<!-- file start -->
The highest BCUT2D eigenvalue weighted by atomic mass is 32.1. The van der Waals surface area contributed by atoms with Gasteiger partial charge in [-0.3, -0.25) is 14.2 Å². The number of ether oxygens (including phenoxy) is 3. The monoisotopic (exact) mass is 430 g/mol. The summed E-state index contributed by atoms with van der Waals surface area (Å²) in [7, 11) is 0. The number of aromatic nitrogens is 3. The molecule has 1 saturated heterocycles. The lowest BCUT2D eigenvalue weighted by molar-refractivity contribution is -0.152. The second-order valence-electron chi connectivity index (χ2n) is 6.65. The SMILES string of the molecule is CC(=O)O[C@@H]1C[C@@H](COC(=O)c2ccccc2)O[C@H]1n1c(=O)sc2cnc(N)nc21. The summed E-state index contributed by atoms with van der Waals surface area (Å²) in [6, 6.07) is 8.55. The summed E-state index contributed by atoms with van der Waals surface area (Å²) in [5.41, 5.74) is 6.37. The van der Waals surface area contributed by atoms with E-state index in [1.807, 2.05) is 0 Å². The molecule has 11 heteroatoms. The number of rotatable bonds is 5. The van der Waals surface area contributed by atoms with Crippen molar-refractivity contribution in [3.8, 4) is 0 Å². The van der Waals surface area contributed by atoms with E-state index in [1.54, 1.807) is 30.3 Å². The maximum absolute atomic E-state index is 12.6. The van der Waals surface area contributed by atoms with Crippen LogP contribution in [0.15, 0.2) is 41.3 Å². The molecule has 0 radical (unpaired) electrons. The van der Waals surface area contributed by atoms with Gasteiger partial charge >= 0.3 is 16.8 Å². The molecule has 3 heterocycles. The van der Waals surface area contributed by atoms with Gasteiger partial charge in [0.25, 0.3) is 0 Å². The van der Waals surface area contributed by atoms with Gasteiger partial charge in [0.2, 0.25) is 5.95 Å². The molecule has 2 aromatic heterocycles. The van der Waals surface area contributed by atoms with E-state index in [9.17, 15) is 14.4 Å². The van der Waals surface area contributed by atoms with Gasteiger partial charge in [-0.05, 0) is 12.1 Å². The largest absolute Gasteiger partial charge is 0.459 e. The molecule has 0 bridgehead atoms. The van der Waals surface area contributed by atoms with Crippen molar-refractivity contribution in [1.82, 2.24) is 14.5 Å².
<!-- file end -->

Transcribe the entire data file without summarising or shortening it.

The highest BCUT2D eigenvalue weighted by atomic mass is 32.1. The van der Waals surface area contributed by atoms with Gasteiger partial charge in [-0.3, -0.25) is 14.2 Å². The number of ether oxygens (including phenoxy) is 3. The monoisotopic (exact) mass is 430 g/mol. The summed E-state index contributed by atoms with van der Waals surface area (Å²) in [7, 11) is 0. The number of aromatic nitrogens is 3. The molecule has 1 saturated heterocycles. The lowest BCUT2D eigenvalue weighted by molar-refractivity contribution is -0.152. The second-order valence-electron chi connectivity index (χ2n) is 6.65. The SMILES string of the molecule is CC(=O)O[C@@H]1C[C@@H](COC(=O)c2ccccc2)O[C@H]1n1c(=O)sc2cnc(N)nc21. The summed E-state index contributed by atoms with van der Waals surface area (Å²) in [6, 6.07) is 8.55. The summed E-state index contributed by atoms with van der Waals surface area (Å²) in [5.41, 5.74) is 6.37. The van der Waals surface area contributed by atoms with E-state index in [1.807, 2.05) is 0 Å². The molecule has 11 heteroatoms. The number of rotatable bonds is 5. The van der Waals surface area contributed by atoms with Crippen molar-refractivity contribution in [3.8, 4) is 0 Å². The van der Waals surface area contributed by atoms with E-state index in [1.54, 1.807) is 30.3 Å². The maximum absolute atomic E-state index is 12.6. The van der Waals surface area contributed by atoms with Crippen LogP contribution in [0.15, 0.2) is 41.3 Å². The molecule has 0 radical (unpaired) electrons. The van der Waals surface area contributed by atoms with Gasteiger partial charge >= 0.3 is 16.8 Å². The molecule has 3 heterocycles. The van der Waals surface area contributed by atoms with Gasteiger partial charge in [0.25, 0.3) is 0 Å². The van der Waals surface area contributed by atoms with Gasteiger partial charge in [0.2, 0.25) is 5.95 Å². The molecule has 2 aromatic heterocycles. The van der Waals surface area contributed by atoms with E-state index in [9.17, 15) is 14.4 Å². The van der Waals surface area contributed by atoms with Gasteiger partial charge in [-0.05, 0) is 12.1 Å². The largest absolute Gasteiger partial charge is 0.459 e. The molecule has 0 bridgehead atoms. The van der Waals surface area contributed by atoms with Crippen molar-refractivity contribution in [1.82, 2.24) is 14.5 Å².